Each year, approximately 100,000 Australian families will be affected by perinatal anxiety or depression, according to the Perinatal Anxiety & Depression Awareness (PANDA), which runs an awareness week every November.
That is "up to one in five expecting or new mothers and one in 10 expecting or new fathers" who will experience anxiety or depression; I am one of those people.
The number of Australian families touched by perinatal anxiety or depression is vast.Credit:Snapvillage
Despite the seemingly never-ending morning sickness I’d been saddled with, I spent the first half of my pregnancy in relative bliss. Each week, I happily checked in with the pregnancy app I’d downloaded to find out how big my baby had grown.
From a raisin to a mandarin to an avocado, this new human I was creating grew and grew inside me. The bigger he became, the lighter I felt. Like many new mothers, I happily built up stockpiles of tiny clothes and warm blankets.
I visited op shops during the day, because this is where you’ll always find the brightest woollen jumpers for little bodies. At night, I placed my hand on my tummy and sang soft songs to the mystery inside.
But the excitement I felt at what lay ahead changed dramatically just after the start of my second trimester.
One night, I was hit by a rush of anxiety so sickening I could do nothing but bunker down beneath my sheets and will myself to respite of sleep. I reasoned that such feelings were normal, and I’d feel better in the morning.
Spoiler: I did not.
Instead, it marked the start of an excruciating three month journey through intense perinatal anxiety, the manifestation of which was punctuated by my own lifelong tussle with generalised anxiety disorder and OCD.
I was plagued by endless, irrational thoughts of self harm which became so debilitating that I also experienced brief moments of suicidal ideation. I couldn’t eat and I had difficulty sleeping. My mind was like an overstuffed warehouse of thoughts and fears, and I felt myself lost inside it as if in a maze.
If this sounds extreme to you, please know that it’s far more common than you might think. The theme of PANDA Week 2018 is “I wish I knew”, and in that spirit I’ll share what I’ve learned in the hope it might help others.
I wish I knew that antenatal anxiety and depression were real
I basically expected to develop some form of postnatal anxiety following the birth of my baby. I prepared myself for it and briefed my partner on what kinds of things to look out for. But I had never really heard about such things striking during pregnancy, so when it did I was completely unprepared.
At first, it didn’t seem to me like I was "allowed" to seek help for something that seemed so silly – I didn’t even have the baby yet, so how could I possibly be struggling already?
I recognise so much of my pregnant self now in PANDA’s factsheet on antenatal anxiety, such as the presence of panic attacks, the development of obsessive or compulsive behaviours, increased irritability and a lack of joy in normal acts of happiness.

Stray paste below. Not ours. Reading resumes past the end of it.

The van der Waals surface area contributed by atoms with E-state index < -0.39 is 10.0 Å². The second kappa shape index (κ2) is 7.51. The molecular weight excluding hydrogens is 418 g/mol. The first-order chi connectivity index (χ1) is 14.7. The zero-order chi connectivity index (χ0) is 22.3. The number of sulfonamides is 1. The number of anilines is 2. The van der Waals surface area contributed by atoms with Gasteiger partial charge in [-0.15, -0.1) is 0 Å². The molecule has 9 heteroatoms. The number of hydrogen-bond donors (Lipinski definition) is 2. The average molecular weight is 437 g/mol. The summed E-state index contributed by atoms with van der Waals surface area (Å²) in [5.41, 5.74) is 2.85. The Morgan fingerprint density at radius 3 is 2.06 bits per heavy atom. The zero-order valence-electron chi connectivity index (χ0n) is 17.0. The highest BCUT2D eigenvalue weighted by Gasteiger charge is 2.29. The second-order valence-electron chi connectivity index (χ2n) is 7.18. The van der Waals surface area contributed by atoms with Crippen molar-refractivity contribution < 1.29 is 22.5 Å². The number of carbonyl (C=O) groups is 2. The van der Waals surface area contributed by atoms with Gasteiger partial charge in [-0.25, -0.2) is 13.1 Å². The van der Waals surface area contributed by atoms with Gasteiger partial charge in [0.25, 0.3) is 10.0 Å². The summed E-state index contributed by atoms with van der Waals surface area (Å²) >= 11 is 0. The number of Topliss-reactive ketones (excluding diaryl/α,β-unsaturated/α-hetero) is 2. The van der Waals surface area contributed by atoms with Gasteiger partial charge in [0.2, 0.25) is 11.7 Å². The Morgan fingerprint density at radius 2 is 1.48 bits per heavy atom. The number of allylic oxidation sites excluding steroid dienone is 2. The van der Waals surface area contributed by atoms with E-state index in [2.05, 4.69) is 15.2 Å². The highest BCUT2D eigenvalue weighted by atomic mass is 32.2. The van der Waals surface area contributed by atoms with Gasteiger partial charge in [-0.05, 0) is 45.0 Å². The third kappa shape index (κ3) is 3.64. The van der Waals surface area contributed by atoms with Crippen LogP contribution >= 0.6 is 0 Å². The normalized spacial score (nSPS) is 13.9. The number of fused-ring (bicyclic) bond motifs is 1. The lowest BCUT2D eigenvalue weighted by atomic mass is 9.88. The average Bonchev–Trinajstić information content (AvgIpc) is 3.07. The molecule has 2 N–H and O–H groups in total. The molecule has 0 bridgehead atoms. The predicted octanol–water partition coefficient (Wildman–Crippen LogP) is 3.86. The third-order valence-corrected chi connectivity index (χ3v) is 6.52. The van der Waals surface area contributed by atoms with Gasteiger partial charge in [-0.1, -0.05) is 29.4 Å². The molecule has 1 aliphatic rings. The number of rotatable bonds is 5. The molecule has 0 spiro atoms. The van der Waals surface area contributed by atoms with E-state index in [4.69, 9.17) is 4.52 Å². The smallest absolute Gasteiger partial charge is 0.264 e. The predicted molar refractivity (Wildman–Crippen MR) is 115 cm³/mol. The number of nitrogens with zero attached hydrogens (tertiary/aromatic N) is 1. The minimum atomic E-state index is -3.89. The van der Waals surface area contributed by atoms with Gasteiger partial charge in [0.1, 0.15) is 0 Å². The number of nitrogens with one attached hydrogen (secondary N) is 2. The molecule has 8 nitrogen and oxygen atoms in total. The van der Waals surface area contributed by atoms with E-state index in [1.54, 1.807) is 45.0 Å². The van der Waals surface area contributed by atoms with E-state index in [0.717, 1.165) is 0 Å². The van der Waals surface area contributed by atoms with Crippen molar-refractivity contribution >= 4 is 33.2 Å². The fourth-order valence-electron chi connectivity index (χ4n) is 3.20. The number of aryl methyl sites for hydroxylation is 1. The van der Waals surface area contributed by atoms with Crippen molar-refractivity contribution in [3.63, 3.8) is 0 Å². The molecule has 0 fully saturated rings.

I wish someone had made me aware of these things earlier on so I hadn’t felt so frightened and lost when they arrived on my doorstep.
I wish I had known how to ask for support from my friends and family earlier
One of the most profound sources of help for me came from Miki Perkins, a journalist at Fairfax. I had found an article she’d written in 2015 for PANDA Week, and I reached out to ask for her advice. I remember exchanging instant messages with her one night as I walked endlessly around my neighbourhood (one of my usual responses to managing general anxiety).
She was kind and encouraging, and she gave me hope that there was light at the end of this dark, wretched tunnel. It was easy to talk to her, because I knew that nothing I said would be dismissed by her as "crazy" or "weird".
So often, what keeps us from reaching out to our loved ones is fear they will judge us or tell us to simply "get over it". Talking to Miki gave me the courage to reach out to those closest to me, but I wish our society were collectively more aware of the psychological risks posed by pregnancy so such steps didn’t seem so insurmountably huge.
Wouldn’t it be great if perinatal anxiety and depression were more widely understood and even acknowledged so general members of the public felt confident in respectfully offering support or enquiry to pregnant people and new parents?
I wish I knew that I would one day recover
One of the most terrifying things about anxiety is the inability to see a way through it. In its grip, it feels impossible to imagine how one could possibly ever feel normal or safe again.
There are large chunks of my pregnancy that I can barely remember, because I was so lost in the fog of my own mental swamp. I have one stark reminder in the photograph that stares out at me from my driver’s license.
It was taken on a day when the panic was washing over me in endless waves, a day I seriously considered driving headfirst into a tree.
Instead, I went home and called my doctor. I spoke candidly with her about what was going on and booked in to see a psychologist who specialised in perinatal anxiety and depression.
I told my partner how bad things had gotten and I tried to breathe. I didn’t make it back to me overnight. But all of these steps helped light the way home.
You might not feel like there’s hope right now, but I promise you that there is. Whatever point you might be at in your pregnancy or journey as a parent, there will come a time when you look down at your baby and feel nothing but the joy that feels so far away right now.
You are not alone. You will be okay. And you are much stronger than you realise. I wish I had known that, but I can help by making sure you do.
Perinatal Anxiety and Depression Australia (PANDA): 1300 726 306
Beyondblue (24 hours): 1300 22 4636
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